•  
    November 2016

    The Portland Tribune runs a front page story about the documentary.

  •  
    April 2017

    “The Kenton Lead Blob*” is a finalist for Society of Professional Journalists Student Mark of Excellence Award.

  •  
    August 2017

    “The Kenton Lead Blob*” is selected for Oregon Public Broadcasting's Oregon Lens series.

  •  
    October 2017

    The City of Portland announces new policies for leaded fuel use at Portland International Raceway.

    “The Kenton Lead Blob*” wins Student Edward R. Murrow Award for Excellence in Video Reporting at the RTDNA Gala in New York City.

  •  
    October–December 2017

    “The Kenton Lead Blob*” is selected for various film festivals.

Zack Putnam accepting the 2017 Student Edward R. Murrow Award for Excellence in Video Reporting

Recognitions for “The Kenton Lead Blob*”

  • 2017 Student Edward R. Murrow Award for Excellence in Video Reporting
  • 2016 finalist, Society for Professional Journalists Student Mark of Excellence Award
  • 2017 Recology Sustainability Award, McMinnville Short Film Festival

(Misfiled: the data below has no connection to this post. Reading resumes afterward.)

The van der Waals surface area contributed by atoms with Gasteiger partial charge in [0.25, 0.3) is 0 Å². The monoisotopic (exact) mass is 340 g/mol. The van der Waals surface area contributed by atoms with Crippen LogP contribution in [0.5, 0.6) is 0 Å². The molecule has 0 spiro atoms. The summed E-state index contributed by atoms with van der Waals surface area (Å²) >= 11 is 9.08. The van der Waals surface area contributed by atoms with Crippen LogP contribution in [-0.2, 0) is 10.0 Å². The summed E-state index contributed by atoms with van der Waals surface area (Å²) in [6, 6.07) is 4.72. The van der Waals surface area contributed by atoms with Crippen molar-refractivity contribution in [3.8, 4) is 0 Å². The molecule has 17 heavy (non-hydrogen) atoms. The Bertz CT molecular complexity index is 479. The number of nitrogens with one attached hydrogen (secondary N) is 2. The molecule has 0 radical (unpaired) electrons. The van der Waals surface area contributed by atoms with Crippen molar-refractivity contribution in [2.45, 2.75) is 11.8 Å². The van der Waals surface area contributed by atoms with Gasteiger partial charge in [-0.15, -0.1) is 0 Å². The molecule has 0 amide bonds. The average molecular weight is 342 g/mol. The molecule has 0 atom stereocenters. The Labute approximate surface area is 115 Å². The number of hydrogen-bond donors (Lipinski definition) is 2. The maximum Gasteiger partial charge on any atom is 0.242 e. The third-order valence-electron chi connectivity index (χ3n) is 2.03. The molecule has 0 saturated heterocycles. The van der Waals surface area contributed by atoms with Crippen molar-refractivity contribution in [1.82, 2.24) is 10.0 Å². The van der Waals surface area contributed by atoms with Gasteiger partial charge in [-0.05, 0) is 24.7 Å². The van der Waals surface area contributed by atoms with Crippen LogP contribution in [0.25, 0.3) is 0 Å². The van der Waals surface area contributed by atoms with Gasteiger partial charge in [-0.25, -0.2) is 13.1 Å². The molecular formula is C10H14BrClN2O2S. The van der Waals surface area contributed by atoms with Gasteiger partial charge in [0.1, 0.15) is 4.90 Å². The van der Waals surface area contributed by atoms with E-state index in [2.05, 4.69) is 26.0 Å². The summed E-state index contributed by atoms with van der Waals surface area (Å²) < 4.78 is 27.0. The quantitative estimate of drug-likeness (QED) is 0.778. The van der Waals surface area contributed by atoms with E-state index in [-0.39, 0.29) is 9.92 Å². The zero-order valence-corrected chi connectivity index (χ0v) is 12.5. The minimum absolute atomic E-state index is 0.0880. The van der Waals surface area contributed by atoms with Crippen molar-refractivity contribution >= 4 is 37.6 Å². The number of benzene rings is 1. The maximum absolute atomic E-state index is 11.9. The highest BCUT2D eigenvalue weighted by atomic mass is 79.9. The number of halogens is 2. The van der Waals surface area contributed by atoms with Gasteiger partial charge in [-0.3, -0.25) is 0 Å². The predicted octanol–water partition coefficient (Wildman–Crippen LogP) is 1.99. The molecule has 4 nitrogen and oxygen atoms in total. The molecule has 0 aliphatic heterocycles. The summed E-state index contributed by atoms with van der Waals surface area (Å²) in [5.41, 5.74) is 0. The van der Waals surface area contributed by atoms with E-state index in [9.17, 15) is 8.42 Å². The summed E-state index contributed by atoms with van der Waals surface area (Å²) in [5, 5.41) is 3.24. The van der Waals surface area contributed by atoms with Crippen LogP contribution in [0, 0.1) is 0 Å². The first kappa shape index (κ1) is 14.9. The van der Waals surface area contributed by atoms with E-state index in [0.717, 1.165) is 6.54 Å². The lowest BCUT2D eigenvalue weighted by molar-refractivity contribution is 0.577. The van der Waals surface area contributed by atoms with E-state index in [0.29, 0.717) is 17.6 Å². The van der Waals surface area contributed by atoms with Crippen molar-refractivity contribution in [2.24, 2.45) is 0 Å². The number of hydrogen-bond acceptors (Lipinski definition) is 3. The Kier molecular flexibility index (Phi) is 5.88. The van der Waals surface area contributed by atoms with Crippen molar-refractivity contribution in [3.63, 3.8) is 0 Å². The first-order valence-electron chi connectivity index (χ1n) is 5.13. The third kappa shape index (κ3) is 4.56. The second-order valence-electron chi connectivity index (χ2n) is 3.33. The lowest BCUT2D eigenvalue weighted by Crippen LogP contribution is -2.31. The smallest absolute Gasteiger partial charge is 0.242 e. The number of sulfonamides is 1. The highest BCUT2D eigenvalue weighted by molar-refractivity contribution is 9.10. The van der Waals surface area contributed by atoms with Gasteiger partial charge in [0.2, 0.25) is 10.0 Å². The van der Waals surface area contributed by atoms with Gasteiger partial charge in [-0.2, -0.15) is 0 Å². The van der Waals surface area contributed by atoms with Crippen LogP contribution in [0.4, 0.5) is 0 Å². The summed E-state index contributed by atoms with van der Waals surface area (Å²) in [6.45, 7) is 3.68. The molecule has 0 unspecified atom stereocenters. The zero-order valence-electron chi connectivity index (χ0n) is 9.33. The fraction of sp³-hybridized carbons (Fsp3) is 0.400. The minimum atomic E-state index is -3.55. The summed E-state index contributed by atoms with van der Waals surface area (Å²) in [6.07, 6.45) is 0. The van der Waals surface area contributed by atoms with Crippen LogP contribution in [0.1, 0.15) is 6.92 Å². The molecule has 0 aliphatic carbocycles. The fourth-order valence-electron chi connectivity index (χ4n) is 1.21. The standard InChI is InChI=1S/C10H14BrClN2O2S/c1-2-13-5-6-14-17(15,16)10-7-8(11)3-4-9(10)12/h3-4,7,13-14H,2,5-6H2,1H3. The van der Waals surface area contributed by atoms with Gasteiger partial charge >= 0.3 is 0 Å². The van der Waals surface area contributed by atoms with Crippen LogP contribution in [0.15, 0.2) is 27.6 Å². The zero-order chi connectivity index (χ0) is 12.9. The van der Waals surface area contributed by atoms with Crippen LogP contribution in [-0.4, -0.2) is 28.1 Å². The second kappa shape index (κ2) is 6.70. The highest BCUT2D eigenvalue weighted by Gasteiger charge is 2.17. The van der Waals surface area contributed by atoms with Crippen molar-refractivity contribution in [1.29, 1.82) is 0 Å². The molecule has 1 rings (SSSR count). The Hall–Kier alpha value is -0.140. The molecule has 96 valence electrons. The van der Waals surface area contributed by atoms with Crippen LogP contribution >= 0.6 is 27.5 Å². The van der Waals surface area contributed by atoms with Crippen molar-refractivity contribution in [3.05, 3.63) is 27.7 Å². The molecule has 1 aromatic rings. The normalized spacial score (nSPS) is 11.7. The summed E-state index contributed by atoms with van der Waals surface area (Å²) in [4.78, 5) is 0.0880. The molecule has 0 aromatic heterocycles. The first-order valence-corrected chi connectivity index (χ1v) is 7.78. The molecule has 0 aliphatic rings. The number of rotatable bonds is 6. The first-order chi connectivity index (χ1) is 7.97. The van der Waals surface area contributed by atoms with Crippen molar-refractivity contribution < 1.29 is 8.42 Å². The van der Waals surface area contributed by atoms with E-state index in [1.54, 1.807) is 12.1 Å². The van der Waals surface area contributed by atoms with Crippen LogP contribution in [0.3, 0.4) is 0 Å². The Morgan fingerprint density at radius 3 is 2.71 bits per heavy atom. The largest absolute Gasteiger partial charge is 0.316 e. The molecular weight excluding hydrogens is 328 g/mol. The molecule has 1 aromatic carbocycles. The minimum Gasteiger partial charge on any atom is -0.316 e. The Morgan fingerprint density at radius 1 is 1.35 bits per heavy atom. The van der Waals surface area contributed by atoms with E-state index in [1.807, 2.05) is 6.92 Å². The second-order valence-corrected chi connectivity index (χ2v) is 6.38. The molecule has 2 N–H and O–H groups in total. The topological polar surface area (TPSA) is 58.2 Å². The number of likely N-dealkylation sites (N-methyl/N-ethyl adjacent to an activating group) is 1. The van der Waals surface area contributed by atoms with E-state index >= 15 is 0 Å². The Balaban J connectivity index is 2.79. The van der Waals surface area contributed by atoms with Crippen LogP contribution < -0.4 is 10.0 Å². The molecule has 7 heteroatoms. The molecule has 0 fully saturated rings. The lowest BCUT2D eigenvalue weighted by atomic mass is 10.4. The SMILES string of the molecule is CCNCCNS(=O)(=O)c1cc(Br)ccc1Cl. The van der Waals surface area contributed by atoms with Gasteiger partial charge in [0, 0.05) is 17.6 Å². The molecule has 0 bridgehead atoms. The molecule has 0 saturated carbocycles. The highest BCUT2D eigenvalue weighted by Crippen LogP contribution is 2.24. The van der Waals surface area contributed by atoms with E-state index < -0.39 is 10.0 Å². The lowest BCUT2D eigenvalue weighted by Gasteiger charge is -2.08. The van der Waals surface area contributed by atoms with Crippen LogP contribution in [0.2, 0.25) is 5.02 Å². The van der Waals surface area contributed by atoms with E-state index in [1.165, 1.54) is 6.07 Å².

• Official selection, 2017 Portland Film Festival
  • Official Selection, 2017 Oregon Documentary Film Festival
  • Official selection, 2017 Oregon Independent Film Festival
  • Official selection, 2017 New Urbanism Film Festival (Los Angeles)
  • Selected for Oregon Public Broadcasting's “Oregon Lens” series

Putnam’s Other Published Class Projects

Pastor Adam Phillips

  • Featured by The Atlantic, The Huffington Post, Upworthy, The Oregonian
  • Official selection, 2017 Klamath Independent Film Festival, 2017 McMinnville Short Film Festival, 2017 Social Justice Film Festival

The Oregon Trail

  • Featured in The Atlantic, Quartz, The Oregonian
  • Official selection, 2017 Portland Film Festival, 2017 Oregon State International Film Festival, 2017 Klamath Independent Film Festival, 2017 Canby Film Festival

Why Is #GandhiMustFall Trending in Ghana?

  • Published by Quartz
  • Created while participating in the Media in Ghana program

Choose Your Own Adventure

Srushti Kamat Srushti
Producer

David Choe David
Art Director

Rachel Benner Rachel
Researcher

Quinn Blackwolf Quinn
Public Relations Account Executive

Travis Kim Travis
Ad Executive

Jaclyn Robinson Jaclyn
Nonprofit Public Relations Strategist

Kim Duyck Kim
Public Information Officer

Ben Knauer Ben
Advertising Copywriter

Kaylee Domzalski Kaylee
Multimedia Journalist

Ashley Rendall Ashley
Magazine Community Builder

Zach Putnam Zach
Documentary Filmmaker

Emma Childs Emma
Sportscaster